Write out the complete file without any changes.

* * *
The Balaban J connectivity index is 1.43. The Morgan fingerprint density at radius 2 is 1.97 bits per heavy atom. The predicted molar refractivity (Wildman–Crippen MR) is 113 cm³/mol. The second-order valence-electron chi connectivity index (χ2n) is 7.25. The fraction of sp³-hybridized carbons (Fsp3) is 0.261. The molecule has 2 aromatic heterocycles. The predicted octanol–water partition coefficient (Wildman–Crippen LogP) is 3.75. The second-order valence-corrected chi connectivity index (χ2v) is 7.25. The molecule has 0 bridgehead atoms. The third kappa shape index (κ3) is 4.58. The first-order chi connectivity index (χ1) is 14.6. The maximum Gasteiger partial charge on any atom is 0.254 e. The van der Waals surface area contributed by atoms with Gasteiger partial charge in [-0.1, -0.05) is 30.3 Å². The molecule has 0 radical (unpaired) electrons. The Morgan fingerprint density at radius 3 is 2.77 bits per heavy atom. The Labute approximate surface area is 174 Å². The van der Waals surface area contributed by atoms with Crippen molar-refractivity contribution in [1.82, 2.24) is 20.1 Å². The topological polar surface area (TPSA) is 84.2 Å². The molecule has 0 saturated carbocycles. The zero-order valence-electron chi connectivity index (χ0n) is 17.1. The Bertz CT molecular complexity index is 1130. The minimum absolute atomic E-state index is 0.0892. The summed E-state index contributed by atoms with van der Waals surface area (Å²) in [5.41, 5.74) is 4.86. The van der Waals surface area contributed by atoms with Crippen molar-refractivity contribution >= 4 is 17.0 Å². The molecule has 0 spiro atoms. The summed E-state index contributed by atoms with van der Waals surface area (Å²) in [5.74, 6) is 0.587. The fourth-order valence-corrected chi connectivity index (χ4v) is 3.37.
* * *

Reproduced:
The Balaban J connectivity index is 1.43. The Morgan fingerprint density at radius 2 is 1.97 bits per heavy atom. The predicted molar refractivity (Wildman–Crippen MR) is 113 cm³/mol. The second-order valence-electron chi connectivity index (χ2n) is 7.25. The fraction of sp³-hybridized carbons (Fsp3) is 0.261. The molecule has 2 aromatic heterocycles. The predicted octanol–water partition coefficient (Wildman–Crippen LogP) is 3.75. The second-order valence-corrected chi connectivity index (χ2v) is 7.25. The molecule has 0 bridgehead atoms. The third kappa shape index (κ3) is 4.58. The first-order chi connectivity index (χ1) is 14.6. The maximum Gasteiger partial charge on any atom is 0.254 e. The van der Waals surface area contributed by atoms with Gasteiger partial charge in [-0.1, -0.05) is 30.3 Å². The molecule has 0 radical (unpaired) electrons. The Morgan fingerprint density at radius 3 is 2.77 bits per heavy atom. The Labute approximate surface area is 174 Å². The van der Waals surface area contributed by atoms with Crippen molar-refractivity contribution in [1.82, 2.24) is 20.1 Å². The topological polar surface area (TPSA) is 84.2 Å². The molecule has 0 saturated carbocycles. The zero-order valence-electron chi connectivity index (χ0n) is 17.1. The Bertz CT molecular complexity index is 1130. The minimum absolute atomic E-state index is 0.0892. The summed E-state index contributed by atoms with van der Waals surface area (Å²) in [5.41, 5.74) is 4.86. The van der Waals surface area contributed by atoms with Crippen molar-refractivity contribution >= 4 is 17.0 Å². The molecule has 0 spiro atoms. The summed E-state index contributed by atoms with van der Waals surface area (Å²) in [5.74, 6) is 0.587. The fourth-order valence-corrected chi connectivity index (χ4v) is 3.37.